Nexus by Ramez Naam book review : Making connections
What would it be like to be able to link your mind to that of a fellow human being? If this ability was sophisticated enough, would you even be human anymore, or would you become a post-human creature? And what dangers and opportunities (for, hey, world peace) would arise from such an ability?
Such are the questions that lie at the centre of the debut novel from “professional technologist” Ramez Naam. It imagines a near future where a researcher, Kaden Lane, develops a nano-drug called Nexus 5.0 – think turbocharged ecstasy in its capacity for promoting empathy – that both worries and fascinates the authorities for the same reason: because it holds out the possibility of mind control.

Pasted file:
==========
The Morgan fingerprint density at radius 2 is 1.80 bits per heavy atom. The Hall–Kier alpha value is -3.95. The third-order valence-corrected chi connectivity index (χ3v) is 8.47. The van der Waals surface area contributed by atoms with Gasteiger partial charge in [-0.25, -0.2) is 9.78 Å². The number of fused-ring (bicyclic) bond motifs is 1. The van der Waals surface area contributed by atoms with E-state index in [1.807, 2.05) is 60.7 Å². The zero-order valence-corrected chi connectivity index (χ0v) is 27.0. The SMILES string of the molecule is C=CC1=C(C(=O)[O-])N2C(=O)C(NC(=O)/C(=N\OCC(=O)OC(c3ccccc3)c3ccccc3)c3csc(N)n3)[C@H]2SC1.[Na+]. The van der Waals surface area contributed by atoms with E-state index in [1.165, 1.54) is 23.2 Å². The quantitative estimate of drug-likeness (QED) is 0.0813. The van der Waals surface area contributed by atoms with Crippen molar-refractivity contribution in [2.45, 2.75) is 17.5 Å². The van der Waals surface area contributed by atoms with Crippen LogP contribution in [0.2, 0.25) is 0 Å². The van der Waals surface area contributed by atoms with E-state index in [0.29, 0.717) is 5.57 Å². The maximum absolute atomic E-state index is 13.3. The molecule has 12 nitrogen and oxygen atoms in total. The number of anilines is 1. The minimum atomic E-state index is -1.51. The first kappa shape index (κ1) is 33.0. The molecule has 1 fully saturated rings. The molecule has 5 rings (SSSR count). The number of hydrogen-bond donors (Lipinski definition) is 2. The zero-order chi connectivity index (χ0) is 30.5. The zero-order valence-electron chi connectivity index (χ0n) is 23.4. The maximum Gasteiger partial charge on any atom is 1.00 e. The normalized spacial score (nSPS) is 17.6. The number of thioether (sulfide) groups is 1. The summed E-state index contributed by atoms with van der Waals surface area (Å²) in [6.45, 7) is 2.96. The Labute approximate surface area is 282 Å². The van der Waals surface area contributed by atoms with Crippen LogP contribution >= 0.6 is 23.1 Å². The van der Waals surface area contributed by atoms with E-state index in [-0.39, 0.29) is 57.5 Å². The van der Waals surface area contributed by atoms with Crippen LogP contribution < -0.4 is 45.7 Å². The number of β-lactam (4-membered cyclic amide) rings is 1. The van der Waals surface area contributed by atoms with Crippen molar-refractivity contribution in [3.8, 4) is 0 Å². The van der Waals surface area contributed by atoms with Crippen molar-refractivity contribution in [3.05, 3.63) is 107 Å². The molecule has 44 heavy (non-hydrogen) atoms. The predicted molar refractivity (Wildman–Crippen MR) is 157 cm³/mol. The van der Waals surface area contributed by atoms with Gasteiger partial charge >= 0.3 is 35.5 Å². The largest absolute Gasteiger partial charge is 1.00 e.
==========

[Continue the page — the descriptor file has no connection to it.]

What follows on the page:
Blackmailed into working for the US government and sent to Thailand on a secret mission, Lane meets others working at the cutting edge of such technology. He’s also thrown into a world of espionage for which he’s clearly ill-prepared, as the novel offers up a series of explosion-tastic action scenes interspersed with Buddhism-infused musings on the nature of what it is to be human. The limitations of technology feature strongly too: Kade’s attempts to programme himself as a Bruce Lee ninja boy instead of a geek make for a decent running gag.
At its best, this all works splendidly, as Naam displays a Michael Crichton-like ability to explain cutting-edge research via the medium of an airport techno-thriller. However, the uneven pacing gives away the fact this is a debut novel.
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